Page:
("Quid coniuratio est?")
[From The Congressional Record -- House, H894, Jan. 31, 1995]
THE SPEAKER PRO TEMPORE:
Under the Speaker's announced policy of January 4, 1995, the gentleman from Ohio [Mr. Traficant] is recognized during morning business for 5 minutes.
Mr. Speaker, I agree 1,000 percent with the former speaker, the gentleman from eastern Kentucky [Mr. Bunning] and share in that message. Where the gentleman from Kentucky [Mr. Bunning] says that Congress cannot control the policy within Mexico, nor for that matter any other foreign government. I wholeheartedly agree.
But what bothers me today is Congress can control the policy of the United States of America and that is why we were in fact elected. We were not elected as a Member of the British Parliament or the Israeli Knesset or the Japanese Diet. We are in fact Members of Congress.
An issue I want to talk about today is a bill that I have sponsored, H.R. 390, that is a very straightforward bill that deals with the IRS [Internal Revenue Service]. I believe an agency of our Federal Government that the U.S. Congress has not only failed to control but has allowed to proceed without oversight in establishing not only policy which is clearly within the province of the United States of America, but rules and regulations that in fact impound and impact upon that policy and everybody seems to just be silent. Nobody wants the IRS on your back.
I am not going to go into the whole litany of Watergate, but if there was a real downside to Watergate, it was not that snooping. That happens all the time. The Nixon people happened to get caught. What bothered me, though, is reading the White House transcripts on the targeting of enemies of the White House, where the President is quoted in White House transcripts as saying, "That Congressman is on my back and I've had it. You get the FBI and you get the IRS out there and you get this guy out of the way."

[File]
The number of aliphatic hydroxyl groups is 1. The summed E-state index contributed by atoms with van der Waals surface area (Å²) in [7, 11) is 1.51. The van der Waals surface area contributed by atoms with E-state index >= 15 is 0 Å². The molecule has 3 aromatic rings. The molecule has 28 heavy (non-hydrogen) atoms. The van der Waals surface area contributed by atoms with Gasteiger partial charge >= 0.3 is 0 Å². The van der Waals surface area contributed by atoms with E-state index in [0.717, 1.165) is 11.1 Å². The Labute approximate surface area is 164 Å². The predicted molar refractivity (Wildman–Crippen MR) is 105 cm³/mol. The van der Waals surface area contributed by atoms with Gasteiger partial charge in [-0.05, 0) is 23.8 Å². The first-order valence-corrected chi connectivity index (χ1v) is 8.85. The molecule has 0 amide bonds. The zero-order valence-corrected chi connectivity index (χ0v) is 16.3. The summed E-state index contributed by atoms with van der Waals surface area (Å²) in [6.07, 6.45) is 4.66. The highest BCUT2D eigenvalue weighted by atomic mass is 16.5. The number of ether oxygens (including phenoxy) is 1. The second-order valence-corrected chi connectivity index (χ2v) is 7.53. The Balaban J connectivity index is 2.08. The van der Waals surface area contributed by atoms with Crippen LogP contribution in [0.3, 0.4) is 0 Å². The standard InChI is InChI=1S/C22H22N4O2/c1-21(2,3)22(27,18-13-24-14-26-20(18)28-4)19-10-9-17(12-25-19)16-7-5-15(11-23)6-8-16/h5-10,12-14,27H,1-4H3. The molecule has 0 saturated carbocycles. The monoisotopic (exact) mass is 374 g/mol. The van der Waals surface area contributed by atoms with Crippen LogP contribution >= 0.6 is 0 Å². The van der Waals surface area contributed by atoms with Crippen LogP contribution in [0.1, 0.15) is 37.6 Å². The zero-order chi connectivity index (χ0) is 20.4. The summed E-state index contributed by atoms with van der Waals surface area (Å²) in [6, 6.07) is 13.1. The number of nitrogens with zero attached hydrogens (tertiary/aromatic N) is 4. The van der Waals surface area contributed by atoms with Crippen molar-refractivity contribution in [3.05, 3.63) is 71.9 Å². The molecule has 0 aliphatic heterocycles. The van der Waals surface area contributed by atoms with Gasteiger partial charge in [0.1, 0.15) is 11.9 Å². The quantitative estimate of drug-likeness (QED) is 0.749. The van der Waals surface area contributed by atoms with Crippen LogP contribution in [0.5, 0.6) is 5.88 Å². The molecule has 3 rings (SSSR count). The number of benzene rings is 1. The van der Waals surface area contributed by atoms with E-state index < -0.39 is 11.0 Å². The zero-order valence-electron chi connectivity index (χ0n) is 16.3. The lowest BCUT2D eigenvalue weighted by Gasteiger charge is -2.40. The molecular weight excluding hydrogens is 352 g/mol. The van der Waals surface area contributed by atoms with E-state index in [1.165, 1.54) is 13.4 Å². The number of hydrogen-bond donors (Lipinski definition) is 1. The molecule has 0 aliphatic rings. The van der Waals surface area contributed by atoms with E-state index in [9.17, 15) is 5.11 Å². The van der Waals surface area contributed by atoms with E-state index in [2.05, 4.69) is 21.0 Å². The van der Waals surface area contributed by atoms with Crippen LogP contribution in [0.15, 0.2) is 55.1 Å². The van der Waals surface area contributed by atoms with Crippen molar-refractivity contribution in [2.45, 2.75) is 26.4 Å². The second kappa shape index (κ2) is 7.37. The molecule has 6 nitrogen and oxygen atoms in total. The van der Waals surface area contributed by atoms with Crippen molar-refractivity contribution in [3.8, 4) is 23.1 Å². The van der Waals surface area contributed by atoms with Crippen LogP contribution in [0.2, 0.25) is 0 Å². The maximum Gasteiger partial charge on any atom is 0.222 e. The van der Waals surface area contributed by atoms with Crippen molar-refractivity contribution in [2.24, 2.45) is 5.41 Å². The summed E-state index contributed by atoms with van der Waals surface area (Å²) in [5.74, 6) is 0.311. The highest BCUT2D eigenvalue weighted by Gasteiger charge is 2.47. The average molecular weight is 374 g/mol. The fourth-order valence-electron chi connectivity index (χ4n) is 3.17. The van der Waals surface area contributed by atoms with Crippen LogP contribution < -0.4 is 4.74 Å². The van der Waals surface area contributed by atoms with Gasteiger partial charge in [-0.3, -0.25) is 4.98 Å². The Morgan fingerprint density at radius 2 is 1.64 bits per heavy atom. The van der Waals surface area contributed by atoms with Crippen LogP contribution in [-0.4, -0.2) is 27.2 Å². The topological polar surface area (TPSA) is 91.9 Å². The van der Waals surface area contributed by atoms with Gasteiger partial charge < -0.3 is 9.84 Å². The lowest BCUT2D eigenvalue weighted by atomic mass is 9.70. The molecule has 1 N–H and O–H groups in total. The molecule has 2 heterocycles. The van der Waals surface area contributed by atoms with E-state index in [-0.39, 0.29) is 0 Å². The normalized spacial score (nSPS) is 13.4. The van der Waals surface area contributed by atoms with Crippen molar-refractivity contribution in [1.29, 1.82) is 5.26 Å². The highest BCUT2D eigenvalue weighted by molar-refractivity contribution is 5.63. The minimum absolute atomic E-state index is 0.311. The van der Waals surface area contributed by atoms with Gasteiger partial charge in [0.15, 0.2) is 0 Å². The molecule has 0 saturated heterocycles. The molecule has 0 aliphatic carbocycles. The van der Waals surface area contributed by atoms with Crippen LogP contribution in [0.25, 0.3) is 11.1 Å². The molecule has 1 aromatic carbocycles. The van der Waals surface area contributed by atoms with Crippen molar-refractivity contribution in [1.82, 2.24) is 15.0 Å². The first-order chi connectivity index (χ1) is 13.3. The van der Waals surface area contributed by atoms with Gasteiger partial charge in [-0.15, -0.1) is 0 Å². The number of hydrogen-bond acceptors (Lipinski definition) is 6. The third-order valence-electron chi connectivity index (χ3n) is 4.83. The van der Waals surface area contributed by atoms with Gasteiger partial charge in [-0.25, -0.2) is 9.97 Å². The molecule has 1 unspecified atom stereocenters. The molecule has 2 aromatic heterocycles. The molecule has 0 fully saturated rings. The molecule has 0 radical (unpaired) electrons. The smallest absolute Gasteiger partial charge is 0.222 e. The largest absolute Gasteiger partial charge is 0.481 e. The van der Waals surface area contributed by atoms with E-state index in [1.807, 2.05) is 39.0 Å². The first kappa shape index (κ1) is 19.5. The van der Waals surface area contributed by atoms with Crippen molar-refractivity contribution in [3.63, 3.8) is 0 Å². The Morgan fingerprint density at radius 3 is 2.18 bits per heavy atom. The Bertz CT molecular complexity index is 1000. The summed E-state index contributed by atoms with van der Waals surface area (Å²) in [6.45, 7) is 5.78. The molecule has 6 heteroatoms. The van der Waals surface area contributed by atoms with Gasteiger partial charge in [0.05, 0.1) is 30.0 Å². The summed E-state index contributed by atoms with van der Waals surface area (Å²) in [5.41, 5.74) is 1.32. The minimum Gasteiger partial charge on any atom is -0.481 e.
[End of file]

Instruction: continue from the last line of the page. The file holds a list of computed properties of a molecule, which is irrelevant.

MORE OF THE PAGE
We know that that goes on. We believe that it is relatively small. Most IRS agents are regular Americans like we are and they try and do a good job.
But there is a fundamental problem here. In their zeal, there are some overzealous agents. There have been Americans that have been ripped off and Congress continues to be silent.
The Traficant bill is right to the point. In certain civil proceedings, the only agency of the Federal Government that can waive the Constitution and its Bill of Rights is the Internal Revenue Service, because in certain civil proceedings in courts of law, the burden of proof is on the taxpayer to prove they are not guilty and they are in fact innocent. That is unheard of. How did this thing evolve?
Just on a matter of fairness, if there were not cases that speak to this dilemma that we face, how could this have evolved, Congress?
Where are rules and regulations being promulgated behind closed doors by bureaucrats without congressional oversight able to basically change the basic tenet of our Constitution?
I want to give my colleagues one example, David and Millie Evans of Colorado. IRS said you owe us $40,000. We are going to lien your property unless you pay. David and Millie Evans said we do not believe we owe that money. About a month later the IRS called back and said we made a mistake; it is $100,000.
The Evanses got together at the IRS, they came to a settlement agreement, $22,000, and the Evanses wrote the check for $22,000. Another group in the IRS said we did not receive the check. It is a moot point. We want the $100,000.
The case went to court. They lost their business, their home was liened. They spent a ton of money on attorneys, and finally a court said the Evanses are in fact innocent.
The IRS appealed the case by saying the judge wrongfully instructed the jury. He told the jury that the burden of proof in this case was on the IRS to prove their case, but under this proceeding the burden of proof is not. The IRS said the burden of proof is on the Evanses and the case should be overturned and vacated, and it was.
The Traficant bill was not getting looked at too much because most Members want to say, "I can't believe the IRS has that power; come on now."
That was a court case. We have documented cases of suicide, we have documented cases of Americans that are simply told, "Prove it."
I think it is very simple, ladies and gentlemen, if the IRS has a case and IRS has money coming, taxpayers of America want the Internal Revenue Service to collect that money. But I think we have created an agency that is a little bit out of control and too much for those people, including Red Skelton, who said we have a gestapo unit in Washington known as the Internal Revenue Service. I think Red Skelton an awful long time ago was trying to tell Congress about something that was building in our country.
Finally, Mr. Speaker, average Americans are frustrated with our Government. Many cannot articulate it, but one thing they know for sure, they know that the Internal Revenue Service has gone beyond the control of Congress. I hear many Members that say, "Look, Jim. I don't want to get involved in that case."
Well, your taxpayers are. Congress should be.
+ + + + + + + + + + + + + + + + + + + + + +
[Copies of The Congressional Record are normally available for viewing at your local library.]
I encourage distribution of "Conspiracy Nation."
Coming to you from Illinois -- "The Land of Skolnick"